posted by Howard_T at 01:06 PM on October 04
I happen to be a Northwestern Football Fan and for relatively 20 years or more they absolutely sucked then in '95 they won the Big Ten and went to the rose bowl granted they haven't won a bowl game for a very long time but except for a few years including this year they have been relatively competitive if Duke can turn things around like that just to be competitive for awhile then maybe they'll make some bowl games granted it's not gonna happen this year it's going to take some time it would be a big boon to the university look at Illini's win vs Michigan State last weekend even though I am not a Duke sport fan and never will be GO DUKE FOOTBALL
posted by luther70 at 02:01 PM on October 04
I don't see that Duke's situation is substantially different from Vandy's, Wake's, or a couple other small, academically demanding private schools that do competently and sometimes well (see: Duke in the late 80s) in large football conferences. The current complete ineptness is the result of an AD who can't seem to find a competent coach to save his life, not something inherent to Duke. Fire the AD and move on. [An alternate and quite superior solution would be to throw football and Miami, FSU, BC, and VT out of the ACC. That anyone is talking about Duke leaving the ACC shows that the ACC has become completely unhinged from what made it popular and relevant to fans and alumni for 50+ years for short-term financial gains.]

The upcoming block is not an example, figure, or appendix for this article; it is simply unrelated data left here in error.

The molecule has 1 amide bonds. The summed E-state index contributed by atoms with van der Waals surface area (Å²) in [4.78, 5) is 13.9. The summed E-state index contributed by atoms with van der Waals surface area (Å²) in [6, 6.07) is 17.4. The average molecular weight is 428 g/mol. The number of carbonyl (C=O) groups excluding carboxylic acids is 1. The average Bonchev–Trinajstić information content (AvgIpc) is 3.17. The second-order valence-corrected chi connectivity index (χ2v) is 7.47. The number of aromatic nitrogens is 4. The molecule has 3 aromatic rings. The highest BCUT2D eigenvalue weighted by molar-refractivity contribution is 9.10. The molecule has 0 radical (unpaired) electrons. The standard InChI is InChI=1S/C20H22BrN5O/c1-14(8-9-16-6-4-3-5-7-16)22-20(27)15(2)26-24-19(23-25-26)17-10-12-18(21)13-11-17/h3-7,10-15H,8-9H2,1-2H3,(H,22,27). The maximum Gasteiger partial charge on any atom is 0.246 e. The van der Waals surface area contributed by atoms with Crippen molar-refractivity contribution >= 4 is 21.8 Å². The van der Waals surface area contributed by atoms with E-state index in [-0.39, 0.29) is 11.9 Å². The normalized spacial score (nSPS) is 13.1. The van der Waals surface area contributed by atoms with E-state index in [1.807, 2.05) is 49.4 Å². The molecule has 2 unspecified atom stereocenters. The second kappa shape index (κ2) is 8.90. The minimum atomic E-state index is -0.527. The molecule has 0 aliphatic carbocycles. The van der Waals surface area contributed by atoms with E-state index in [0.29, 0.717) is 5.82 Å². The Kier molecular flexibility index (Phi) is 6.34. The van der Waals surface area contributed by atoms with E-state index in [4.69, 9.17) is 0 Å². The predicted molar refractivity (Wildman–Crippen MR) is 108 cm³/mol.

posted by tieguy at 02:04 PM on October 04
What you're basically saying, tieguy, is just scrap football practically altogether in the ACC. Scrapping all those teams pretty much means getting booted from the BCS. Would dropping Duke (and maybe Wake) from ACC football actually make it a stronger conference BCS-wise?
posted by LionIndex at 02:13 PM on October 04
I'm not quite ready to throw Alleva under the bus, but I'm getting close. I just don't know how you get out of this 10+ year rut. And I'd love to go back to the 1980's version of the ACC: Duke, UNC, Wake, State, UVa, MD, Tech, Clemson. Bring back the Dixie Classic to get a couple extra big games for the Big Four. I don't care if it drops the ACC into 1-AA football.
posted by mbd1 at 03:05 PM on October 04
Just for the record, Wake is undefeated thus far.
posted by trox at 03:27 PM on October 04
Duke has a football team?! :?
posted by jakeamo15 at 04:26 PM on October 04
I've seen parts of every Duke game this year, and I've seen them drop football(s) in each one. I'm just saying.
posted by tommytrump at 04:29 PM on October 04